. ECG abnormalities during hospitalization for COVID-19 pneumonia reflect a wide spectrum of cardiovascular complications, exhibit a late onset, do not progress in parallel with pulmonary abnormalities and may occur after negative nasopharyngeal swabs.

      Keywords

      1. Introduction

      Coronavirus Disease 2019 (COVID-19) is the clinical manifestation of infection with Severe Acute Respiratory Syndrome Coronavirus-2 (SARS-CoV-2) [
      • Cheng Z.J.
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      2019 Novel coronavirus: where we are and what we know.
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      • Cao Q.
      • Qin L.
      • Wang X.
      • Cheng Z.
      • Pan A.
      • et al.
      Clinical characteristics and imaging manifestations of the 2019 novel coronavirus disease (COVID-19):a multi-center study in Wenzhou city, Zhejiang, China..
      ]. The clinical course of the infection is characterized by respiratory symptoms (including fever, cough and fatigue) and may progress to pneumonia, acute respiratory distress syndrome (ARDS) and shock [
      • Cheng Z.J.
      • Shan J
      2019 Novel coronavirus: where we are and what we know.
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      • Yang W.
      • Cao Q.
      • Qin L.
      • Wang X.
      • Cheng Z.
      • Pan A.
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      Clinical characteristics and imaging manifestations of the 2019 novel coronavirus disease (COVID-19):a multi-center study in Wenzhou city, Zhejiang, China..
      ,
      • Brussow H.
      The Novel Coronavirus - A Snapshot of Current Knowledge.
      ].
      COVID-19 may exert an adverse impact on the heart and cardiovascular system. Some reports described acute cardiovascular syndromes of COVID-19, including myocarditis, acute coronary syndromes, and decompensated heart failure [
      • Zheng Y.Y.
      • Ma Y.T.
      • Zhang J.Y.
      • Xie X
      COVID-19 and the cardiovascular system.
      ,
      • Akhmerov A.
      • Marban E
      COVID-19 and the Heart.
      ,
      • Clerkin K.J.
      • Fried J.A.
      • Raikhelkar J.
      • Sayer G.
      • Griffin J.M.
      • Masoumi A.
      • et al.
      Coronavirus Disease 2019 (COVID-19) and Cardiovascular Disease.
      ,
      • Fried J.A.
      • Ramasubbu K.
      • Bhatt R.
      • Topkara V.K.
      • Clerkin K.J.
      • Horn E.
      • et al.
      The Variety of Cardiovascular Presentations of COVID-19.
      ].
      In this regard, standard electrocardiography (ECG) may represent a crucial test in the diagnosis of myocardial injury or heart rhythm disturbances in patients with SARS-CoV-2. Nonetheless, ECG features of COVID-19 are still undefined, particularly during the acute phase of the disease.
      Thus, our main aim was to elucidate ECG abnormalities related to cardiac involvement during hospitalization for COVID-19 pneumonia. Furthermore, we explored the relationship between respiratory function and ECG signs of heart damage.

      2. Methods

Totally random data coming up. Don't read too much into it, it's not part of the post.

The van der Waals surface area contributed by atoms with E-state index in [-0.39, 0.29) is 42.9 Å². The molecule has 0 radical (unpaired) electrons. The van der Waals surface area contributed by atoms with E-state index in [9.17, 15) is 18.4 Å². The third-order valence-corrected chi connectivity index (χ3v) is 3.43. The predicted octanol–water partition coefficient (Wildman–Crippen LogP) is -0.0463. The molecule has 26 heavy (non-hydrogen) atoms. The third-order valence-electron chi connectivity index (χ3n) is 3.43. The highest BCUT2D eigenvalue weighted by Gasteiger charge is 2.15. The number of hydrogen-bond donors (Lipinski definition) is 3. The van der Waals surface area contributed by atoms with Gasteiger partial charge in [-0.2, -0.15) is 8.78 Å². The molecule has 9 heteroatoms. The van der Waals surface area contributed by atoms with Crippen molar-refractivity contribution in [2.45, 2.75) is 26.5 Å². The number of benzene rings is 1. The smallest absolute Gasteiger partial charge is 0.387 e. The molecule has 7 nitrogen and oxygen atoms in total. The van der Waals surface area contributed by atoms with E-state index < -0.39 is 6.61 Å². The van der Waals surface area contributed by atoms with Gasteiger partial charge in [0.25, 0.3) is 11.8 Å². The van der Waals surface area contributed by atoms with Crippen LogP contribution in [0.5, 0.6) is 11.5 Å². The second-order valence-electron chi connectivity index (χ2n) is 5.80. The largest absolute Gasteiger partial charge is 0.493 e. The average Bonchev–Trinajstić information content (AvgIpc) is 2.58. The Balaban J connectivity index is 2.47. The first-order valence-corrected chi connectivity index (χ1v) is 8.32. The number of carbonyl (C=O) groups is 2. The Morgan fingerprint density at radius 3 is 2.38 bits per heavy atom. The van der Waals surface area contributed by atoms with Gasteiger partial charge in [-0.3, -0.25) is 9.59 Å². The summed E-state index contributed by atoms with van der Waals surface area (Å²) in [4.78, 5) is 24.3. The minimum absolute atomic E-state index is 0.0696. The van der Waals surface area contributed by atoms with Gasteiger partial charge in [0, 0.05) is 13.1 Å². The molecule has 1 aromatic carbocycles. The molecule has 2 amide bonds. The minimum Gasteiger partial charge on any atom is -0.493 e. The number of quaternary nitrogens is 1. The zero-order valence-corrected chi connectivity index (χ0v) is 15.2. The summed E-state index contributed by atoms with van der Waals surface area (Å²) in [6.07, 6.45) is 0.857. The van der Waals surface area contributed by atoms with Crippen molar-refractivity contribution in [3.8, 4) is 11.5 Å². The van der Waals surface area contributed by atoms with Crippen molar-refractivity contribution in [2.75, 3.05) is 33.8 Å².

In the setting of an ongoing registry of patients affected by COVID-19, we analyzed data from patients consecutively hospitalized from March 15 to April 15, 2020 in the Department of Internal Medicine of the Maugeri Care and Research Institute of Tradate (VA), Italy. All the patients were transferred from emergency or medical departments of other hospitals for respiratory symptoms and radiological findings of COVID-19 pneumonia [
      • Li T.
      Diagnosis and clinical management of severe acute respiratory syndrome Coronavirus 2 (SARS-CoV-2) infection: an operational recommendation of Peking Union Medical College Hospital (V2.0).
      ]. The diagnosis of viral infection was confirmed in all patients by nasopharyngeal swab [
      • Li T.
      Diagnosis and clinical management of severe acute respiratory syndrome Coronavirus 2 (SARS-CoV-2) infection: an operational recommendation of Peking Union Medical College Hospital (V2.0).
      ]. The hospital staff of our Department included internists, cardiologists, and pneumologists.
      At admission, the initial evaluation included a detailed clinical examination, 12-lead ECG, laboratory tests and arterial blood gas test. The presence of comorbidities was defined according to documented medical history, as collected by physicians at study site-level. This assessment was performed by any physician during the clinical interview with the patient and by searching through medical records.
      For protocol, ECG was also recorded at discharge from hospital and when worsening clinical conditions or significant changes in laboratory tests occurred.
      Laboratory parameters were assessed using standard techniques. PaO2/FIO2 ratio was used to estimate the severity of respiratory dysfunction [
      • Vincent J.L.
      • Moreno R.
      • Takala J.
      • Willatts S.
      • De Mendonca A.
      • Bruining H.
      • et al.
      The SOFA (Sepsis-related Organ Failure Assessment) score to describe organ dysfunction/failure. On behalf of the Working Group on Sepsis-Related Problems of the European Society of Intensive Care Medicine.